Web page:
The soft palate contributes to deglutition, articulation, and respiration. Current reconstructive techniques focus on restoration of both form and function. The unique challenges of soft palate reconstruction include maintenance of complex upper aerodigestive tract function, with minimal local or donor site morbidity.
To review the literature on soft palate reconstruction and present an algorithm on how to approach soft palate defects based on this review.
A review of the literature for articles reporting studies on and that described concepts related to soft palate reconstruction was conducted in March 2017. In all, 1804 candidate titles and abstracts were independently reviewed. English-language articles that discussed acquired soft palate defect reconstruction were included. Non-English language studies without available translations, studies on primary soft palate defect reconstruction (ie, cleft palate repair) and primary cleft palate repair, studies in which the soft palate was not the focus of the article, and studies involving animals were excluded.
The following observations were made from the review of 92 included articles. Soft palate anatomy is a complex interplay of multiple structures working in a 3-dimensional area. Three of the authors created an initial algorithmic framework based on the selected studies. After this, a round table discussion among 3 authors considered experts was used to refine the algorithm based on their expert opinion. The 4 most important factors were determined to be defect size, defect extension to other subsites, defect thickness, and history of radiotherapy or planned radiotherapy. This algorithm includes both surgical and nonsurgical options. Defects in the soft palate not only affect the size and shape of the organ but, more critically, the function. The reconstructive ladder is used to help maximize the remaining soft palate functional tissue and minimize the effect of nonfunctional implanted tissue. Partial-thickness defects or defects less than one-fourth of the soft palate may not require locoregional tissue transfer. Patients with a history of radiotherapy or defects of up to 75% of the soft palate may require locoregional tissue transfer. Defects greater than 75% of the soft palate, defects that include exposure of the neck vasculature, or defects that include significant portions of the hard palate or adjacent oropharyngeal subsites may require free tissue transfer. Obturation should be considered a second-line option in most cases.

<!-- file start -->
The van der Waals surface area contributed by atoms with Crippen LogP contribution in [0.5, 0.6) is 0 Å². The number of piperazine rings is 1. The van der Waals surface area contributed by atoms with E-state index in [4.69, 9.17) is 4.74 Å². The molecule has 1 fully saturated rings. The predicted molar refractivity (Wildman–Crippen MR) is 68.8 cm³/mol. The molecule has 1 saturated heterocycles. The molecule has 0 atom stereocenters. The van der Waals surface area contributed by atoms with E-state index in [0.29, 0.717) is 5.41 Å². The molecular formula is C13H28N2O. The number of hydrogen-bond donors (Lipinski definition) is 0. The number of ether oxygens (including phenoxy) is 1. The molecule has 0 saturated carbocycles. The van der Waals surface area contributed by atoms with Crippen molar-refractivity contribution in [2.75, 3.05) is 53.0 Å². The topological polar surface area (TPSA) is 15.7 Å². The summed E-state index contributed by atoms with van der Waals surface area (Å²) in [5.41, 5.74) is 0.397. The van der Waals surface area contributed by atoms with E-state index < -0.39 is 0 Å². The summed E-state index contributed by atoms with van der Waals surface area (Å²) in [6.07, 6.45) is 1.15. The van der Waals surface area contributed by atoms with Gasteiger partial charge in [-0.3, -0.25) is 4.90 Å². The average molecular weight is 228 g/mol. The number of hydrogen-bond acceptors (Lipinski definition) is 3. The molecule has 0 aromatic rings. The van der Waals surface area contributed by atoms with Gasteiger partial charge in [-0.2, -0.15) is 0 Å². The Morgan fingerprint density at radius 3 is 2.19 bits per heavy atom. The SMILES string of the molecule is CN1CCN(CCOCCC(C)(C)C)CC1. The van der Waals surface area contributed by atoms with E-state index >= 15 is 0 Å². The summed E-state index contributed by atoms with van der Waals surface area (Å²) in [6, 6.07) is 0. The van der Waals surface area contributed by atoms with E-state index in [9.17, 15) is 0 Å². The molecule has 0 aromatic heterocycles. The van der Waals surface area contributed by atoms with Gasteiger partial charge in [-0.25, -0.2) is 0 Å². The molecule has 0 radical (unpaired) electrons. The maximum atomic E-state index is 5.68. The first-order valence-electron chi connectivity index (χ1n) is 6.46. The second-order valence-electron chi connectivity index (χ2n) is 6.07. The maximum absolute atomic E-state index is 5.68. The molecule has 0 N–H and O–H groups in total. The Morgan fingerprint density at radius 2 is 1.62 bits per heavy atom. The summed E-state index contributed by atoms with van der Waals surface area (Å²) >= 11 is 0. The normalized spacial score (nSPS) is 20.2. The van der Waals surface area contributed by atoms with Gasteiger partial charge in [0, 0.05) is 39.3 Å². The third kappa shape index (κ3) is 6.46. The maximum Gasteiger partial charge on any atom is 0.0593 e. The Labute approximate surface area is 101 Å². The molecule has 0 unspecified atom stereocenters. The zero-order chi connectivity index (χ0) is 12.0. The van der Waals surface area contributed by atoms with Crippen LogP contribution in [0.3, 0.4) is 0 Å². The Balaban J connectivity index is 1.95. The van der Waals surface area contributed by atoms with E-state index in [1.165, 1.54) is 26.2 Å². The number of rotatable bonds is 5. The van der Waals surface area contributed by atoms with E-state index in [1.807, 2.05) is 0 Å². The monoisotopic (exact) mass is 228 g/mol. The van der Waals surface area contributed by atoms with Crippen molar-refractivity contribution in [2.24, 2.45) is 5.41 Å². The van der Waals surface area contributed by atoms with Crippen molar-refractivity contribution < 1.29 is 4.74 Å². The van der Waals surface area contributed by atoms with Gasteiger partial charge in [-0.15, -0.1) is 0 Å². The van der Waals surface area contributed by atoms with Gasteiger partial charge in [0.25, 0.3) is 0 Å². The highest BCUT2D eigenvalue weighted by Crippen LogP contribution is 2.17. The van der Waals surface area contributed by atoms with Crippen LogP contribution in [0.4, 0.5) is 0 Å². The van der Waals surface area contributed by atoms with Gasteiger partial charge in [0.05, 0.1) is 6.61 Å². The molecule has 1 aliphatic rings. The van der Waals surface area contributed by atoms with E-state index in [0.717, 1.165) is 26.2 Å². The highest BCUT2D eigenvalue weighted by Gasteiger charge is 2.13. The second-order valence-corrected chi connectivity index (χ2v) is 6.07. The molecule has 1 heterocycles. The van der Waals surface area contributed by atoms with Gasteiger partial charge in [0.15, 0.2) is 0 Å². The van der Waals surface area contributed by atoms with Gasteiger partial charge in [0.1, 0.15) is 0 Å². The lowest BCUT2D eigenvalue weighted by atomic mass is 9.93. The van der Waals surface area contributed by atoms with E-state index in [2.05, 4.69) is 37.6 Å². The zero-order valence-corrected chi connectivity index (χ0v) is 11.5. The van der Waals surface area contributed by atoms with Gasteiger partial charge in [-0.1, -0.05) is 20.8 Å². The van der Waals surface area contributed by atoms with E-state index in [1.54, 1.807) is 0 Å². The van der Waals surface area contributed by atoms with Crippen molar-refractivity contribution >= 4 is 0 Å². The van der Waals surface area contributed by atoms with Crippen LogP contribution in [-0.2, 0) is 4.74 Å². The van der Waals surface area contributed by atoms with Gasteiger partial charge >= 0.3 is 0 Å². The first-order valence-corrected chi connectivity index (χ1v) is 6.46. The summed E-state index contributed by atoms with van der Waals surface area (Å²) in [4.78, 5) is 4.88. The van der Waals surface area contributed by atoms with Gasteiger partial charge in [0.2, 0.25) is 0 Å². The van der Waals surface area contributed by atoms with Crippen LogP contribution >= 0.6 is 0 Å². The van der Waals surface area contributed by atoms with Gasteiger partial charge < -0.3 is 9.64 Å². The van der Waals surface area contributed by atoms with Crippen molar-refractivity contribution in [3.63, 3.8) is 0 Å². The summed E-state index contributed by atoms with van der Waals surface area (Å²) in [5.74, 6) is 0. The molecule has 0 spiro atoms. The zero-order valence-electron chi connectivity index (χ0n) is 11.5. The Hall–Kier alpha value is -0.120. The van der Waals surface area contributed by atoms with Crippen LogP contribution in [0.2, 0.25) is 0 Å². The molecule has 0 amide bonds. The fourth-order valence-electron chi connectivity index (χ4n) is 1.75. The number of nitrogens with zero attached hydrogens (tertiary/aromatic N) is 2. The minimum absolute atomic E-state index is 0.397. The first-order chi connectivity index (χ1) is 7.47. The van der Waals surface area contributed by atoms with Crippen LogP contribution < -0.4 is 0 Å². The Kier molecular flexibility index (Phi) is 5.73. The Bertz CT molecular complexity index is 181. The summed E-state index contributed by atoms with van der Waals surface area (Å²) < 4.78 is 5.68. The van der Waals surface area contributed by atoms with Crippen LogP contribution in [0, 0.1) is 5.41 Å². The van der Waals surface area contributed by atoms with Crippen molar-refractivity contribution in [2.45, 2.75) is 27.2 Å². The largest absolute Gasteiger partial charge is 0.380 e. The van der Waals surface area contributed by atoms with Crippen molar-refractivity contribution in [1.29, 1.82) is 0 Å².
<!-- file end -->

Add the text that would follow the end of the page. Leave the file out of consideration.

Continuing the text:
Conclusions and Relevance
Ideal reconstruction of the soft palate relies on a comprehensive understanding of soft palate anatomy, a full consideration of the armamentarium of surgical techniques, consideration for adjacent subsite deficits, and a detailed knowledge of various intrinsic and extrinsic patient factors to optimize speech, swallowing, and airway outcomes. The included algorithm may serve as a useful starting point for the surgeon when considering reconstruction.
Britt CJ, Hwang MS, Day AT, et al. A Review of and Algorithmic Approach to Soft Palate Reconstruction. JAMA Facial Plast Surg. Published online March 28, 201921(4):332–339. doi:10.1001/jamafacial.2019.0008
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